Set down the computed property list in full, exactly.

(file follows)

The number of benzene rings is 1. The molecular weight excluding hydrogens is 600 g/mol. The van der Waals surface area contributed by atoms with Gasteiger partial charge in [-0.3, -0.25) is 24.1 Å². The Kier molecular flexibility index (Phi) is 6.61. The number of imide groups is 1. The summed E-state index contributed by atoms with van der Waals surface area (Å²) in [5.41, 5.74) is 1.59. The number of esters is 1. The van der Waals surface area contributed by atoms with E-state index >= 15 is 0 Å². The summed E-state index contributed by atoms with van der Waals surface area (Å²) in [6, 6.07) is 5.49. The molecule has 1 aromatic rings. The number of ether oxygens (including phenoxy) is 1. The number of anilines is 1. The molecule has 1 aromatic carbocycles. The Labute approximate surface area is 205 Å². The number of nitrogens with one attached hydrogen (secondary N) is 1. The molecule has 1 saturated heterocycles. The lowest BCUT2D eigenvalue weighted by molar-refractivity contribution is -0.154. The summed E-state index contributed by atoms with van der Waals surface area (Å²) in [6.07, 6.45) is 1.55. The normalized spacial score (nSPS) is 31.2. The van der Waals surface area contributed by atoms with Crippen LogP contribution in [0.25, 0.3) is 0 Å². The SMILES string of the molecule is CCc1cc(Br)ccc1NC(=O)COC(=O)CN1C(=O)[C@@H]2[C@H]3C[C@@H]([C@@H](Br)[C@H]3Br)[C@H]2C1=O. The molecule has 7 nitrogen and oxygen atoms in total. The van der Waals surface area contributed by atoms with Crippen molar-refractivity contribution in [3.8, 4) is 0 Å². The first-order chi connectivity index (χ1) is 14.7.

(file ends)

The number of benzene rings is 1. The molecular weight excluding hydrogens is 600 g/mol. The van der Waals surface area contributed by atoms with Gasteiger partial charge in [-0.3, -0.25) is 24.1 Å². The Kier molecular flexibility index (Phi) is 6.61. The number of imide groups is 1. The summed E-state index contributed by atoms with van der Waals surface area (Å²) in [5.41, 5.74) is 1.59. The number of esters is 1. The van der Waals surface area contributed by atoms with E-state index >= 15 is 0 Å². The summed E-state index contributed by atoms with van der Waals surface area (Å²) in [6, 6.07) is 5.49. The molecule has 1 aromatic rings. The number of ether oxygens (including phenoxy) is 1. The number of anilines is 1. The molecule has 1 aromatic carbocycles. The Labute approximate surface area is 205 Å². The number of nitrogens with one attached hydrogen (secondary N) is 1. The molecule has 1 saturated heterocycles. The lowest BCUT2D eigenvalue weighted by molar-refractivity contribution is -0.154. The summed E-state index contributed by atoms with van der Waals surface area (Å²) in [6.07, 6.45) is 1.55. The normalized spacial score (nSPS) is 31.2. The van der Waals surface area contributed by atoms with Crippen LogP contribution in [0.25, 0.3) is 0 Å². The SMILES string of the molecule is CCc1cc(Br)ccc1NC(=O)COC(=O)CN1C(=O)[C@@H]2[C@H]3C[C@@H]([C@@H](Br)[C@H]3Br)[C@H]2C1=O. The molecule has 7 nitrogen and oxygen atoms in total. The van der Waals surface area contributed by atoms with Crippen molar-refractivity contribution in [3.8, 4) is 0 Å². The first-order chi connectivity index (χ1) is 14.7.